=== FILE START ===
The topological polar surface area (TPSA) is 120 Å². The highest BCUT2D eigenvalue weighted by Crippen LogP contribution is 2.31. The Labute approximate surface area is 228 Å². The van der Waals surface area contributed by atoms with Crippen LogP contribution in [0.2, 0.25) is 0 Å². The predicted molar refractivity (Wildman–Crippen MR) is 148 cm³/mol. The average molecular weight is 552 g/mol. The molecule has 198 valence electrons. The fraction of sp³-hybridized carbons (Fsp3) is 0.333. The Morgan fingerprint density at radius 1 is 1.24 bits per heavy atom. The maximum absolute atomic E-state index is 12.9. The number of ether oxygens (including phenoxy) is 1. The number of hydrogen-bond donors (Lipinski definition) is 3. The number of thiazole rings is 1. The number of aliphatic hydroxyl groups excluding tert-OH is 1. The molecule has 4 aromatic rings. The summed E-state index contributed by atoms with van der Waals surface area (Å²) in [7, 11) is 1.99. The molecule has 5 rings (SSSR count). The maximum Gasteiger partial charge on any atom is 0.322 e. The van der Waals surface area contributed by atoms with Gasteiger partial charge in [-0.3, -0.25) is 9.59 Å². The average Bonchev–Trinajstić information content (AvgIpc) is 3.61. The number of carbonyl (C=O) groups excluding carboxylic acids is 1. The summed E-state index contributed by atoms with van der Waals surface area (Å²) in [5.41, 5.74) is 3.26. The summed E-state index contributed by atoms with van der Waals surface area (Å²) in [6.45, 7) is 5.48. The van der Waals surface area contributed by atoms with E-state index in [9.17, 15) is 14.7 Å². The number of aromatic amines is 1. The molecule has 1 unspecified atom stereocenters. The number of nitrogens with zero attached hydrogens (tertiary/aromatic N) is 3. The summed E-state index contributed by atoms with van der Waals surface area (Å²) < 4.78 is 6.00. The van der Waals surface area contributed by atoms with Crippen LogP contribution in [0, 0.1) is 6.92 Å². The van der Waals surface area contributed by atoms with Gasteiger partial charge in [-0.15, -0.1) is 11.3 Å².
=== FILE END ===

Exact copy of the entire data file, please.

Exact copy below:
The topological polar surface area (TPSA) is 120 Å². The highest BCUT2D eigenvalue weighted by Crippen LogP contribution is 2.31. The Labute approximate surface area is 228 Å². The van der Waals surface area contributed by atoms with Crippen LogP contribution in [0.2, 0.25) is 0 Å². The predicted molar refractivity (Wildman–Crippen MR) is 148 cm³/mol. The average molecular weight is 552 g/mol. The molecule has 198 valence electrons. The fraction of sp³-hybridized carbons (Fsp3) is 0.333. The Morgan fingerprint density at radius 1 is 1.24 bits per heavy atom. The maximum absolute atomic E-state index is 12.9. The number of ether oxygens (including phenoxy) is 1. The number of hydrogen-bond donors (Lipinski definition) is 3. The number of thiazole rings is 1. The number of aliphatic hydroxyl groups excluding tert-OH is 1. The molecule has 4 aromatic rings. The summed E-state index contributed by atoms with van der Waals surface area (Å²) in [7, 11) is 1.99. The molecule has 5 rings (SSSR count). The maximum Gasteiger partial charge on any atom is 0.322 e. The van der Waals surface area contributed by atoms with Gasteiger partial charge in [-0.3, -0.25) is 9.59 Å². The average Bonchev–Trinajstić information content (AvgIpc) is 3.61. The number of carbonyl (C=O) groups excluding carboxylic acids is 1. The summed E-state index contributed by atoms with van der Waals surface area (Å²) in [5.41, 5.74) is 3.26. The summed E-state index contributed by atoms with van der Waals surface area (Å²) in [6.45, 7) is 5.48. The van der Waals surface area contributed by atoms with E-state index in [9.17, 15) is 14.7 Å². The number of aromatic amines is 1. The molecule has 1 unspecified atom stereocenters. The number of nitrogens with zero attached hydrogens (tertiary/aromatic N) is 3. The summed E-state index contributed by atoms with van der Waals surface area (Å²) < 4.78 is 6.00. The van der Waals surface area contributed by atoms with Crippen LogP contribution in [0, 0.1) is 6.92 Å². The van der Waals surface area contributed by atoms with Gasteiger partial charge in [-0.15, -0.1) is 11.3 Å².